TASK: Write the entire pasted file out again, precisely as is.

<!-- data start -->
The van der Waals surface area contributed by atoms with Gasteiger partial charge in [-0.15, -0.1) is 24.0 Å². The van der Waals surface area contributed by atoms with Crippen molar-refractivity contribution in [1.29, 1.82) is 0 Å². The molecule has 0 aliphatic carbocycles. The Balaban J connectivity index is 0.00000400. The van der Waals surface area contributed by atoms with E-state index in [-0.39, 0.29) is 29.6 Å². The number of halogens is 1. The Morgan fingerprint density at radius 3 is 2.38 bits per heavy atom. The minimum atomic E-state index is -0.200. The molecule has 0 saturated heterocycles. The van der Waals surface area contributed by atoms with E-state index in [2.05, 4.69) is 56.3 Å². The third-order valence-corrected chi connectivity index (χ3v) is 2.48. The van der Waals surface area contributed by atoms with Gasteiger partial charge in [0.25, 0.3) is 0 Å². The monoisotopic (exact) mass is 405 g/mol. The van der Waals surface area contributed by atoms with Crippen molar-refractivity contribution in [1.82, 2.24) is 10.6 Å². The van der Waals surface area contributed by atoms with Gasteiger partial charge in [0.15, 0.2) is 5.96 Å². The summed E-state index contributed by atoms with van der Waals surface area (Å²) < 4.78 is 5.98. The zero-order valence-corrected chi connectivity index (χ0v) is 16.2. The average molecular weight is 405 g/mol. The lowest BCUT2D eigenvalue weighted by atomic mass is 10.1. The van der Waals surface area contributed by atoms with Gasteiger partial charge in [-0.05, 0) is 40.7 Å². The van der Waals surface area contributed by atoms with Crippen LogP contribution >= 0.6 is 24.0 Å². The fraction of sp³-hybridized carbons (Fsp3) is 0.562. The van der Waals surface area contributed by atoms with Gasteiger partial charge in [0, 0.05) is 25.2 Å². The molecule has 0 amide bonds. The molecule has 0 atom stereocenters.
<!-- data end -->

The van der Waals surface area contributed by atoms with Gasteiger partial charge in [-0.15, -0.1) is 24.0 Å². The van der Waals surface area contributed by atoms with Crippen molar-refractivity contribution in [1.29, 1.82) is 0 Å². The molecule has 0 aliphatic carbocycles. The Balaban J connectivity index is 0.00000400. The van der Waals surface area contributed by atoms with E-state index in [-0.39, 0.29) is 29.6 Å². The number of halogens is 1. The Morgan fingerprint density at radius 3 is 2.38 bits per heavy atom. The minimum atomic E-state index is -0.200. The molecule has 0 saturated heterocycles. The van der Waals surface area contributed by atoms with E-state index in [2.05, 4.69) is 56.3 Å². The third-order valence-corrected chi connectivity index (χ3v) is 2.48. The van der Waals surface area contributed by atoms with Gasteiger partial charge in [0.25, 0.3) is 0 Å². The monoisotopic (exact) mass is 405 g/mol. The van der Waals surface area contributed by atoms with Crippen molar-refractivity contribution in [1.82, 2.24) is 10.6 Å². The van der Waals surface area contributed by atoms with Gasteiger partial charge in [0.15, 0.2) is 5.96 Å². The summed E-state index contributed by atoms with van der Waals surface area (Å²) < 4.78 is 5.98. The zero-order valence-corrected chi connectivity index (χ0v) is 16.2. The average molecular weight is 405 g/mol. The lowest BCUT2D eigenvalue weighted by atomic mass is 10.1. The van der Waals surface area contributed by atoms with Gasteiger partial charge in [-0.05, 0) is 40.7 Å². The van der Waals surface area contributed by atoms with Crippen LogP contribution >= 0.6 is 24.0 Å². The fraction of sp³-hybridized carbons (Fsp3) is 0.562. The van der Waals surface area contributed by atoms with Gasteiger partial charge in [0, 0.05) is 25.2 Å². The molecule has 0 amide bonds. The molecule has 0 atom stereocenters.